Muslims, Rastas not on Prayer Breakfast menu
Sakina Brown, Gleaner Intern
As the annual National Prayer Breakfast enters its 35th staging today, the praises and criticisms that accompanied it from the start have continued with consistent energy.
"Cockroach nuh business inna fowl fight," quipped M. Muhammad, a member of the Islamic Council of Jamaica, as he gave his take on the exclusion of the Muslim community from the event. "This doesn't carry any weight because it is just a show on TV, as it does not include other religious faiths."
Contrastingly, Maxine Stowe, a consultant for the Rastafari Millennium Council, has no problem with being excluded.
"I do not think that Rastafarians should be invited to this annual event as it would be hypocritical, based on history. In the context of Jamaican society, Rastafarians are not recognised in any fundamental way," Stowe argued.
For her, however, there is a lot for which to pray. She also expressed the view that staging of the event signals the maturity of the nation's leaders to seek guidance from a higher power.
"We (Rastafarians) are in constant prayer for a more humane world and I am fully aware that every religious group prays," said Stowe.
For Gibbo, a self-proclaimed atheist: "I am not a religious person, but almost every time after the prayer breakfast, the economy gets worst and so does crime."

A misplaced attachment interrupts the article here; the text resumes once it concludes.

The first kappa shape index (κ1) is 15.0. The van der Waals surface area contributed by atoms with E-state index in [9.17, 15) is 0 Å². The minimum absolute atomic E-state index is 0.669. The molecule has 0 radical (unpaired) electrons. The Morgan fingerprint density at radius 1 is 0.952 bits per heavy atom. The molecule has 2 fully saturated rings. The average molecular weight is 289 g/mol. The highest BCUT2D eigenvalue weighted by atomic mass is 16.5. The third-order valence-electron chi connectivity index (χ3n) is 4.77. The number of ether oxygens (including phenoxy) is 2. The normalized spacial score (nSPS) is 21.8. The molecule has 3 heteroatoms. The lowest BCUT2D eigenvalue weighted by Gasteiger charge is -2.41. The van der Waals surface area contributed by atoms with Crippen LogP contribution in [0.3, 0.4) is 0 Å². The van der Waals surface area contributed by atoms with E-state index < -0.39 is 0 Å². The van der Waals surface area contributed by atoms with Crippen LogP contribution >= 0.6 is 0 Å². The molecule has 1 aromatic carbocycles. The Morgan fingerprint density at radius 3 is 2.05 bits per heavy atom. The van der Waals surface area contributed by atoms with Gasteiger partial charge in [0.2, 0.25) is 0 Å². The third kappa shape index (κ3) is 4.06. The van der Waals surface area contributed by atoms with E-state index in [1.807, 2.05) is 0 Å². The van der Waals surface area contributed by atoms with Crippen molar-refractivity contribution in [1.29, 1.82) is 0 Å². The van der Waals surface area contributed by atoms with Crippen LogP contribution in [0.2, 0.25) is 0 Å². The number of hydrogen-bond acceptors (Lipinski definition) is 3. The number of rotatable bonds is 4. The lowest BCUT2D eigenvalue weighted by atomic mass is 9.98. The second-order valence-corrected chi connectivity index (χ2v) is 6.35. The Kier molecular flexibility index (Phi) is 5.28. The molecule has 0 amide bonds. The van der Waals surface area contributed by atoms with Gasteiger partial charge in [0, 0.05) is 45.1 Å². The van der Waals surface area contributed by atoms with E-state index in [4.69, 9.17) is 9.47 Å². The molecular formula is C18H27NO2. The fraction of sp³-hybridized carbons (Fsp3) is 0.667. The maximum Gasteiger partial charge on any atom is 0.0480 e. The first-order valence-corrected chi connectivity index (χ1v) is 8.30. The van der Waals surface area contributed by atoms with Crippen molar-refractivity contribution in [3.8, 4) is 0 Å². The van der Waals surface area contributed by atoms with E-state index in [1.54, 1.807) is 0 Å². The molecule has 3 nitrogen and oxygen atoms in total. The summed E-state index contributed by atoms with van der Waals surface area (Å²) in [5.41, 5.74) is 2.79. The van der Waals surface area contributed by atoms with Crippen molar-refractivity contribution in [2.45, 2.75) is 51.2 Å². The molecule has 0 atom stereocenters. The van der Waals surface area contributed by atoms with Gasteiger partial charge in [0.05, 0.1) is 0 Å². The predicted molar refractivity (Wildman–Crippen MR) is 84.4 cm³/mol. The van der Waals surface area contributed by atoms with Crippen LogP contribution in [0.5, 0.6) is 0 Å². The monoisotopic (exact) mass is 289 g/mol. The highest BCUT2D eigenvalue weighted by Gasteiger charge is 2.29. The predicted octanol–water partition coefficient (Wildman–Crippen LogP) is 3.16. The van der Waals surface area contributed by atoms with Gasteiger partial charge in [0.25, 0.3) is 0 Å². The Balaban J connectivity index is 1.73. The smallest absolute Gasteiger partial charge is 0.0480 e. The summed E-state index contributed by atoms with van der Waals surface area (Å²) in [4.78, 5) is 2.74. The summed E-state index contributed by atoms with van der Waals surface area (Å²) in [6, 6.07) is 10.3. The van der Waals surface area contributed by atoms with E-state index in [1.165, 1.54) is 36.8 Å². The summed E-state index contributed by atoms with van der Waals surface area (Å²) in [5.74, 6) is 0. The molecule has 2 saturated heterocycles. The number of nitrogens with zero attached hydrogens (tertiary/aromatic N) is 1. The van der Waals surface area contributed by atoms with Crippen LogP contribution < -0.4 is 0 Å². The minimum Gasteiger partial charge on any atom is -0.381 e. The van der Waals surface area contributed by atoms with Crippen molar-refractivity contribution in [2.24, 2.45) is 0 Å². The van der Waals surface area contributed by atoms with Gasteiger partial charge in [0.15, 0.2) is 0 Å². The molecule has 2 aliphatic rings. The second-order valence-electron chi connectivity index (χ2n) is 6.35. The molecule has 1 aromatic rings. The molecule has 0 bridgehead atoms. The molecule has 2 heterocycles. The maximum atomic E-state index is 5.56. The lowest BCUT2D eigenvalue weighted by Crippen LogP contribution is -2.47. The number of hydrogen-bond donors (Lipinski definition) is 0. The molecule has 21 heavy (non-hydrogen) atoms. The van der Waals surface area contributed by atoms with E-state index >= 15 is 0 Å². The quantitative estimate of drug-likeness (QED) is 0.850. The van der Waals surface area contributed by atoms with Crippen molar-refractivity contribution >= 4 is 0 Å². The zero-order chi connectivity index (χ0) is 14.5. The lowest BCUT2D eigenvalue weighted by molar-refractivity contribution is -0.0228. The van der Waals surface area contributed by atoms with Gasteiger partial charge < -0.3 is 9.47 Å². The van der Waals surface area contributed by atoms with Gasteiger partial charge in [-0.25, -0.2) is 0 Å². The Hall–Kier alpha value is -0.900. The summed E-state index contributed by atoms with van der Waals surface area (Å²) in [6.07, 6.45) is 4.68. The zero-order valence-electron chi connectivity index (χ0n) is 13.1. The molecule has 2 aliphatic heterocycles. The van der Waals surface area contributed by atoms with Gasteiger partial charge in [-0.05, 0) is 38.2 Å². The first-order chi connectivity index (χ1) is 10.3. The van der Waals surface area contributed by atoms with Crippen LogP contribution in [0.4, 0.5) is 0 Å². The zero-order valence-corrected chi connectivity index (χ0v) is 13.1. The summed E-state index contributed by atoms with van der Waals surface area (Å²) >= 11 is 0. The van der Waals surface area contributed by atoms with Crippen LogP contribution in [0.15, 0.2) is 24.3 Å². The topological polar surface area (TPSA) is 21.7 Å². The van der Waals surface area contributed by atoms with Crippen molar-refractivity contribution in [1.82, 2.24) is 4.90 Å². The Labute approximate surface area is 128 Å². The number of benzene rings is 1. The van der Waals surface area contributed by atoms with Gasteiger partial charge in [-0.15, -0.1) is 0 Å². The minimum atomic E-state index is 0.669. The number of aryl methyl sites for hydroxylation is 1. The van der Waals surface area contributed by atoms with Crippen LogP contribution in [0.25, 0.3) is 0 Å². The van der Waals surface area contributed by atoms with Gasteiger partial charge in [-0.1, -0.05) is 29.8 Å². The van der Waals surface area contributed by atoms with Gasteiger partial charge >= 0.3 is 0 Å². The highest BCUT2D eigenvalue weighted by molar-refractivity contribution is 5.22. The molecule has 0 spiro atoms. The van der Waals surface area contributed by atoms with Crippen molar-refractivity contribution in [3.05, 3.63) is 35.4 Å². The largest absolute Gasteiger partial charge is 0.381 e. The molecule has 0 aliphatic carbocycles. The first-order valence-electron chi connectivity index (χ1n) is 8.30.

But Muhammad finds it painfully discouraging to speak about the failure to invite Muslim leaders to be a part of the event. He noted that despite the noticeable exclusion, there are other religious groups in Jamaica, including Jews, Hindus and Rastafarians.
However, Rev Conrad Pitkin, president of the Jamaica Umbrella Group of Churches has countered that the event is not an interface movement.
"To the best of my knowledge, it is an event put on and sponsored by the Church," he said.
Added Pitkin: "It is a time and occasion where business, church and national leaders come together in a time of trial."
The main aim is to foster greater unity in the nation, with focus on cultivating unity among the country's leaders with prayer and fellowship.
This year's speaker will be Rev. Everton Jackson, pastor of the Calvary Baptist Church in Montego Bay.